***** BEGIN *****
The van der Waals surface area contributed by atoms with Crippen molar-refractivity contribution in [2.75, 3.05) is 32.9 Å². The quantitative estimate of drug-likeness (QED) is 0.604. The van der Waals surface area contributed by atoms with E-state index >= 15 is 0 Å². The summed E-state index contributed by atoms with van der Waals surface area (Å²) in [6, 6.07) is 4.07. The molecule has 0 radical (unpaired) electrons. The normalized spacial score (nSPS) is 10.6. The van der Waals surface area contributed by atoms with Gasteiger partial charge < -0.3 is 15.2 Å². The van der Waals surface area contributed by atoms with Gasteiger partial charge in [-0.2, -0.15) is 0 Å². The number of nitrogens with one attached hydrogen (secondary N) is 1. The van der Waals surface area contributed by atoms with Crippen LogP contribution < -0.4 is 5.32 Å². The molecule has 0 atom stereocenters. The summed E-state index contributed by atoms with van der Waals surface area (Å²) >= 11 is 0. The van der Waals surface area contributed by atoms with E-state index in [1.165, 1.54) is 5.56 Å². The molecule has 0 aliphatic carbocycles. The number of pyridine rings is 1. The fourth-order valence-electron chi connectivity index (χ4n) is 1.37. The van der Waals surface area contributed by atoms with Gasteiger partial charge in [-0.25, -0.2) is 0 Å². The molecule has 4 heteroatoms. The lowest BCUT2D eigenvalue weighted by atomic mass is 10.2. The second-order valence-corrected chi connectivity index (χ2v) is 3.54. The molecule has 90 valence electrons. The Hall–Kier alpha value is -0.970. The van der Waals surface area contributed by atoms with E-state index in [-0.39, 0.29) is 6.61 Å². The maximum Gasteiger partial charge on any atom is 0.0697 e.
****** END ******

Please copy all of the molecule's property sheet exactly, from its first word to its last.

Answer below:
The van der Waals surface area contributed by atoms with Crippen molar-refractivity contribution in [2.75, 3.05) is 32.9 Å². The quantitative estimate of drug-likeness (QED) is 0.604. The van der Waals surface area contributed by atoms with E-state index >= 15 is 0 Å². The summed E-state index contributed by atoms with van der Waals surface area (Å²) in [6, 6.07) is 4.07. The molecule has 0 radical (unpaired) electrons. The normalized spacial score (nSPS) is 10.6. The van der Waals surface area contributed by atoms with Gasteiger partial charge < -0.3 is 15.2 Å². The van der Waals surface area contributed by atoms with Gasteiger partial charge in [-0.2, -0.15) is 0 Å². The number of nitrogens with one attached hydrogen (secondary N) is 1. The van der Waals surface area contributed by atoms with Crippen LogP contribution < -0.4 is 5.32 Å². The molecule has 0 atom stereocenters. The summed E-state index contributed by atoms with van der Waals surface area (Å²) >= 11 is 0. The van der Waals surface area contributed by atoms with E-state index in [1.165, 1.54) is 5.56 Å². The molecule has 0 aliphatic carbocycles. The number of pyridine rings is 1. The fourth-order valence-electron chi connectivity index (χ4n) is 1.37. The van der Waals surface area contributed by atoms with Gasteiger partial charge in [-0.25, -0.2) is 0 Å². The molecule has 4 heteroatoms. The lowest BCUT2D eigenvalue weighted by atomic mass is 10.2. The second-order valence-corrected chi connectivity index (χ2v) is 3.54. The molecule has 90 valence electrons. The Hall–Kier alpha value is -0.970. The van der Waals surface area contributed by atoms with E-state index in [-0.39, 0.29) is 6.61 Å². The maximum Gasteiger partial charge on any atom is 0.0697 e.